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   40 YEARS | 40 ARTISTS | 40 WORKS     

Anniversary exhibition with presentations of the collections


May 12, 2015 - May 29, 2016


Opening: May 10, 2015, 3 p.m.


Exhibition view.



Is 40 years a long time?  Well, there are older museums.  But when one considers how many generations of children have grown up during this time and have had their first contact with art here in this oft visited museum, then four decades is quite a long time.  Let’s broadly take the number of visitors and artists or the exhibitions and the artworks throughout all the years in Kunstmuseum Kloster Unser Lieben Frauen – the figures are immense. It speaks for the interest in art and tells us about this special place in the history and presence of Magdeburg.


It was 1975 when the city council decided to convert the monastery of Our Lady into the city’s art museum. From the beginning, the content-related aspirations of the exhibitions and art collections were aligned on a national scale.  That applied for the time before 1989 as well as after.  The permanent exhibition of international contemporary art, housed in the former refectory (the so-called upper barrel vault), clearly reflects this aspiration. 


We would like to take the past 40 years in review and emphasize what has helped the Kunstmuseum achieve its high status throughout the years. Today it is seen as one of the most renowned locations for the portrayal of contemporary art in Germany. Against the backdrop of the museum’s historical and modern room, it is first and foremost worth mentioning the names of numerous artists, from which this esteem derives from.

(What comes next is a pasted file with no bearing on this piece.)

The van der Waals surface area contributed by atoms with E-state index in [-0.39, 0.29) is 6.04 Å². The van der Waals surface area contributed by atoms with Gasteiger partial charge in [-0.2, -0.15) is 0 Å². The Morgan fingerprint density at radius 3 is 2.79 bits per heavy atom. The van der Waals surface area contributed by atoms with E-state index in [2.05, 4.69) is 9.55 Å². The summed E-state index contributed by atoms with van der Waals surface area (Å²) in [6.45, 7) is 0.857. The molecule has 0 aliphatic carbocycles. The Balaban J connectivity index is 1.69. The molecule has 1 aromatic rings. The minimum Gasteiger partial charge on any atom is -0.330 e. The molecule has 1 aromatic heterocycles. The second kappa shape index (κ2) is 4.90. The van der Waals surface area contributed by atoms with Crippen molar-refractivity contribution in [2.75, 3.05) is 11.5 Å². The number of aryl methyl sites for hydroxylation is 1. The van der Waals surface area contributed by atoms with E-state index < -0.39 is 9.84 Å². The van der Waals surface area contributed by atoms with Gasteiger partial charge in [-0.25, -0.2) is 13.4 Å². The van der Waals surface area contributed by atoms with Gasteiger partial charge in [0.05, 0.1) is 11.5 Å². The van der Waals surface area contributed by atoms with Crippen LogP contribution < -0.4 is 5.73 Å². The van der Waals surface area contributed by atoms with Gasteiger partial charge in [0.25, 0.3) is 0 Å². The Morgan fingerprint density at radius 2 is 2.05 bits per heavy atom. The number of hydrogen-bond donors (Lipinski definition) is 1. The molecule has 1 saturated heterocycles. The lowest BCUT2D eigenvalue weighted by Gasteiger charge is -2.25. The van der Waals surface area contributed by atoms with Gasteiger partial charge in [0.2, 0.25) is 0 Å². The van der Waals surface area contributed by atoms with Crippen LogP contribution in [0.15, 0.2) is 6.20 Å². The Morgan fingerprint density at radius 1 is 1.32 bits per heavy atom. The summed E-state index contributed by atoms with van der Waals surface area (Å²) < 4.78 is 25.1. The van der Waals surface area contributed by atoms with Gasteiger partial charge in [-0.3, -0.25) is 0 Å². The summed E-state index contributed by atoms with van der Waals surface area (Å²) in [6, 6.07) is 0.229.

Participating artists:


Claudio Abate

Siegfried Anzinger

Johanna Bartl

Laura Bielau

Kurt Buchwald

Ernesto Burgos

Johan Creten

Hartwig Ebersbach

Wieland Förster

Ruth Francken

Hermann Glöckner

Sabina Grzimek

Friedrich B. Henkel

Irma Hünerfauth

Franz Johannknecht

Sven Johne

Rashid Johnson

Koji Kamoji

Max Lachnit

Reinhold Langner

Mario Lobedan


David Lynch

Maix Mayer

Bjørn Melhus

Jenny Mucchi-Wiegmann

Chris Newman

Jewyo Rhii

Michael Schmidt

Baldur Schönfelder

Jochen Seidel

Hito Steyerl

Werner Stötzer

Beat Streuli

Sean Snyder

Niele Toroni

Susan Turcot

Max Uhlig

Olaf Wegewitz


Tobias Zielony





DIETER LAHME Concentrates & all-around-images

painting & sculpture

December 10, 2015 – May 29, 2016

Opening: Wednesday, December 9, 2015, at 7 p.m.